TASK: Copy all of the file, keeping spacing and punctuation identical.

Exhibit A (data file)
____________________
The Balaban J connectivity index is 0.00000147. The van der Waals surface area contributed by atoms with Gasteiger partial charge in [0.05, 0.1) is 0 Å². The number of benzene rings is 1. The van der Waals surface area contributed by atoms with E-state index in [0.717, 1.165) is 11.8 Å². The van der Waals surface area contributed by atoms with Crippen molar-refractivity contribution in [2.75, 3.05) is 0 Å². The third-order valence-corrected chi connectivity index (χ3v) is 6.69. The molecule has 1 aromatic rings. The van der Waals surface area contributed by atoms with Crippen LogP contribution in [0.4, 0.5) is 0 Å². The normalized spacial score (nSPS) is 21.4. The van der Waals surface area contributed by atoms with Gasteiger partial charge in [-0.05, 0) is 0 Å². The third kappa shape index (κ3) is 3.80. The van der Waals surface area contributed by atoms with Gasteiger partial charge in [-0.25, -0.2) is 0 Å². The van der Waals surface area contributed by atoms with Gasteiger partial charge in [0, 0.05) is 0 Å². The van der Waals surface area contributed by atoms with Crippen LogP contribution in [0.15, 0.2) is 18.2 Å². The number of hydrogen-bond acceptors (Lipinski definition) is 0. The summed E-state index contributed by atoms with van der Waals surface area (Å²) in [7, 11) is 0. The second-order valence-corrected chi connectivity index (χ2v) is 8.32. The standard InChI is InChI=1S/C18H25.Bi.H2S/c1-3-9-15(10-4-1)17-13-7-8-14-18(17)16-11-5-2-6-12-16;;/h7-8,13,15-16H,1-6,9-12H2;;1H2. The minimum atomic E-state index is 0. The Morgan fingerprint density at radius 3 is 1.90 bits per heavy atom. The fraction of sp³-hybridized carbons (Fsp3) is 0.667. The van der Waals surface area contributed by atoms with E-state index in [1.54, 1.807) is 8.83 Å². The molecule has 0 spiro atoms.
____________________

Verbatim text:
The Balaban J connectivity index is 0.00000147. The van der Waals surface area contributed by atoms with Gasteiger partial charge in [0.05, 0.1) is 0 Å². The number of benzene rings is 1. The van der Waals surface area contributed by atoms with E-state index in [0.717, 1.165) is 11.8 Å². The van der Waals surface area contributed by atoms with Crippen molar-refractivity contribution in [2.75, 3.05) is 0 Å². The third-order valence-corrected chi connectivity index (χ3v) is 6.69. The molecule has 1 aromatic rings. The van der Waals surface area contributed by atoms with Crippen LogP contribution in [0.4, 0.5) is 0 Å². The normalized spacial score (nSPS) is 21.4. The van der Waals surface area contributed by atoms with Gasteiger partial charge in [-0.05, 0) is 0 Å². The third kappa shape index (κ3) is 3.80. The van der Waals surface area contributed by atoms with Gasteiger partial charge in [-0.25, -0.2) is 0 Å². The van der Waals surface area contributed by atoms with Gasteiger partial charge in [0, 0.05) is 0 Å². The van der Waals surface area contributed by atoms with Crippen LogP contribution in [0.15, 0.2) is 18.2 Å². The number of hydrogen-bond acceptors (Lipinski definition) is 0. The summed E-state index contributed by atoms with van der Waals surface area (Å²) in [7, 11) is 0. The second-order valence-corrected chi connectivity index (χ2v) is 8.32. The standard InChI is InChI=1S/C18H25.Bi.H2S/c1-3-9-15(10-4-1)17-13-7-8-14-18(17)16-11-5-2-6-12-16;;/h7-8,13,15-16H,1-6,9-12H2;;1H2. The minimum atomic E-state index is 0. The Morgan fingerprint density at radius 3 is 1.90 bits per heavy atom. The fraction of sp³-hybridized carbons (Fsp3) is 0.667. The van der Waals surface area contributed by atoms with E-state index in [1.54, 1.807) is 8.83 Å². The molecule has 0 spiro atoms.